Explain the meaning of the satisficing principle and how different objectives of a business
can lead to changes in a firm’s price output and profit
The standard assumption made when analysing the pricing decisions of a business is that a
businesses possesses the information, market power and motivation to set a price and output that
maximises profits in the short or long run. This assumption is now often criticised by economists
who have studied the complex organisation and objectives of corporations and in particular the
existence of a ‘divorce of ownership and control’ that is common to most modern businesses.
They find that there are often good reasons to depart from pure profit maximisation and one
example of this may be satisficing behaviour.
Satisficing involves the people taking key day-to-day decisions in a business choose to reach
some minimum acceptable target but not necessarily the maximum possible value. So for example
the business might set a target of achieving a rate of profit above normal profit, but slightly below
the pure profit maximisation output. This minimum profit constraint might be imposed by the
shareholders of a business as a way of giving the right incentives for managers, but at the same
time, leaving them room or freedom to pursue alternative aims in the short term.
A firm might for example be happy to set a slightly lower price and produce a higher output in the
short term if it wants to squeeze some extra market share out of their competitors, or perhaps
because they want to boost total revenue and cash flow rather than maximise the profit margin.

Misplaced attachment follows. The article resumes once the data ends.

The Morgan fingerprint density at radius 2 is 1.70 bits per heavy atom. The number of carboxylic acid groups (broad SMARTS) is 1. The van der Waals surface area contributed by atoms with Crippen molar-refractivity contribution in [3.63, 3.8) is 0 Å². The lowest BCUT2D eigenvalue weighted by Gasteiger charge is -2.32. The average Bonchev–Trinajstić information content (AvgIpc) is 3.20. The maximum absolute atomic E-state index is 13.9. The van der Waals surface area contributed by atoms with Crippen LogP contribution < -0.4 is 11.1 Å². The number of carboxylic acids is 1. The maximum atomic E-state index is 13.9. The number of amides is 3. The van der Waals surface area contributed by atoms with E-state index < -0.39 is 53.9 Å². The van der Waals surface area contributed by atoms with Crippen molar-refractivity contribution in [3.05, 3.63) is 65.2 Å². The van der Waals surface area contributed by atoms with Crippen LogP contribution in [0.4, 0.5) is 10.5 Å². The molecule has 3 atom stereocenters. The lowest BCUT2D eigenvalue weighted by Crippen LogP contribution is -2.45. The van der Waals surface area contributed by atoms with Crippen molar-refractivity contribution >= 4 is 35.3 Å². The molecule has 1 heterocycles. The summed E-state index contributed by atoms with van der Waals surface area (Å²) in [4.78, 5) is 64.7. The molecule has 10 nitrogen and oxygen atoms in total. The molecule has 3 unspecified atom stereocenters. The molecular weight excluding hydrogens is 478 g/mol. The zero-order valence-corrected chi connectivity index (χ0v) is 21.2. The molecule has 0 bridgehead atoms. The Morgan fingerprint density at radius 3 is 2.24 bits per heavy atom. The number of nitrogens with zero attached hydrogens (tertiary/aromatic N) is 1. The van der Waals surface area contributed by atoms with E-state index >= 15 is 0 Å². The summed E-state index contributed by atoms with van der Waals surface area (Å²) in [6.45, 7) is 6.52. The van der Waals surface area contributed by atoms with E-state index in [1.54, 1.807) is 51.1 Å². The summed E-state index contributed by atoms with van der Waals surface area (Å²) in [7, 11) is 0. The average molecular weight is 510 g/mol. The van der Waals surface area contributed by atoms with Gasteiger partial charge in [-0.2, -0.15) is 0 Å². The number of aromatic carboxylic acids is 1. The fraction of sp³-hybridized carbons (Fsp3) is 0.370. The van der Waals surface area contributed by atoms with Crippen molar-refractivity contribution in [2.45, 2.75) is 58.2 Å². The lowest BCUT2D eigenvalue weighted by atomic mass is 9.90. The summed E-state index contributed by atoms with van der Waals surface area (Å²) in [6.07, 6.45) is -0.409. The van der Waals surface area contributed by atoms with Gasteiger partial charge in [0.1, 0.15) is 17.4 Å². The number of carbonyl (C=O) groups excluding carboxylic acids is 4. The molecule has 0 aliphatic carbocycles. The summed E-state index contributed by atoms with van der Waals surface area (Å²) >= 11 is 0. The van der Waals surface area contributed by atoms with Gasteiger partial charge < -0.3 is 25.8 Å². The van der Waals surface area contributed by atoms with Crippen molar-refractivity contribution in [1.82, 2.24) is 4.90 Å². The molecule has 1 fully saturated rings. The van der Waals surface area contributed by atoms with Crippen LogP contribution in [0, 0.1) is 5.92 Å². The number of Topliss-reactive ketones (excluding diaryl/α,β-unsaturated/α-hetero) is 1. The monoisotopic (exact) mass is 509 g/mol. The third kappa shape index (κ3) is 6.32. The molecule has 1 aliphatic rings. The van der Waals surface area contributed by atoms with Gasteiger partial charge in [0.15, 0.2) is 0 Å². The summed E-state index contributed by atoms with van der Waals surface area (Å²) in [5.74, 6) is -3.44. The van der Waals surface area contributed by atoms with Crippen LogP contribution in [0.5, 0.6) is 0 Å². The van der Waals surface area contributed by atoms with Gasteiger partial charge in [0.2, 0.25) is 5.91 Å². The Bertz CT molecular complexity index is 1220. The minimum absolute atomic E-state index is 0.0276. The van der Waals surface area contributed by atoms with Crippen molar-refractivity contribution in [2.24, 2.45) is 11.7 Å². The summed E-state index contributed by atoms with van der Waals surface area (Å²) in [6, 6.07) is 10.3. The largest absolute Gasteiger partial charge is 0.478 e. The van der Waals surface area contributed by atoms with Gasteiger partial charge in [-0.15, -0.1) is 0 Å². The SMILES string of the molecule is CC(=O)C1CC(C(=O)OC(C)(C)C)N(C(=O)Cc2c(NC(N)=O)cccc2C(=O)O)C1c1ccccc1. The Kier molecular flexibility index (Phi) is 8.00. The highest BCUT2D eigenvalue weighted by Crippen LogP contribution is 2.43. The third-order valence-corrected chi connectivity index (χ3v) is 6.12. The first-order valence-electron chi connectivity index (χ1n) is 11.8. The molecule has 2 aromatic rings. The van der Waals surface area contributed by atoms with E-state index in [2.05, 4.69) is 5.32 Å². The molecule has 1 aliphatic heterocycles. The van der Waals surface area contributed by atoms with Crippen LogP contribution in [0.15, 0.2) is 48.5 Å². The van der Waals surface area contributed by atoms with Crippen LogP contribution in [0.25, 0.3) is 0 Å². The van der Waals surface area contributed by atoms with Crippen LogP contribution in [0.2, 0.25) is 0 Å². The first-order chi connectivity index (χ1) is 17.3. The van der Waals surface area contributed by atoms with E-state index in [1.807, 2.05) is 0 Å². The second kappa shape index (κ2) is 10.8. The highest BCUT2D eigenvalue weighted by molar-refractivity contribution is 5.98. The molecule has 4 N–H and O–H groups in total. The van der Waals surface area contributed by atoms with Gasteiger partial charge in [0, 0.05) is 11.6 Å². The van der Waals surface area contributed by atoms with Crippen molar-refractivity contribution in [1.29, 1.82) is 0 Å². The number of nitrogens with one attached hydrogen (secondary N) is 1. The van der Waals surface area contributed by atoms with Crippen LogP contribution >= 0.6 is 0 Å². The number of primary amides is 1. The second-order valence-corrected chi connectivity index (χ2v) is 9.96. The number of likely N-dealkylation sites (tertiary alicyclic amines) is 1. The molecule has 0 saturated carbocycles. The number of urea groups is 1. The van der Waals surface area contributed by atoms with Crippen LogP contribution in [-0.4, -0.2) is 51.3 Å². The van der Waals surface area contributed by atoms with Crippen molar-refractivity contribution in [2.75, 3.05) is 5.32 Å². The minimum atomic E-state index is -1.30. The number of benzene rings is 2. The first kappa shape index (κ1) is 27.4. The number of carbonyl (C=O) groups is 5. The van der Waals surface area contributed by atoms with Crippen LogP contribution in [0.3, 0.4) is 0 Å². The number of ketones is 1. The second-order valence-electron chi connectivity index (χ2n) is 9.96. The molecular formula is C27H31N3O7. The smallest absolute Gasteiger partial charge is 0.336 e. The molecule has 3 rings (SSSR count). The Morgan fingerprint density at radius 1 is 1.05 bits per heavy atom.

The word “satisfice” was coined by Herbert Simon in 1957 who was one of the first economists to
question the basic assumption of perfect information and self-interested rational behaviour by
people operating in business. He argued that many businesses did not have sufficient information
to make pure judgements about the profit maximising price and output. Indeed many operated
using “rules of thumb”, guided by what their competitors might be doing and by the experience of
having being in a market for some time.
The satisficing principle leads us to consider a range of different price and output possibilities and
these are shown in the diagram.
Profit Max at Price P1
Revenue Max at Price P2
If the firm decides to satisfice, then the likely price will be lower than P1 (where MR=MC) and the
output will be greater than Q1. Q2 would maximise total sales revenue (where MR is zero) and the
firm could continue to expand supply up to output level Q3 where AR=AC and thus normal profits
An alternative way of showing satisficing behaviour is to use total cost and total revenue curves. In
the example shown below the shareholders have introduced a minimum acceptable profit – giving
the managers in charge of price and output decisions, the freedom to operate between this and the
maximum profit level that they can achieve.
Total Cost (TC)
Min Profit Target
Most businesses today cannot and do not seek pure profit maximisation all of the time. There are
plenty of sound competitive business reasons why satisficing behaviour might well describe much
of what managers decide to do!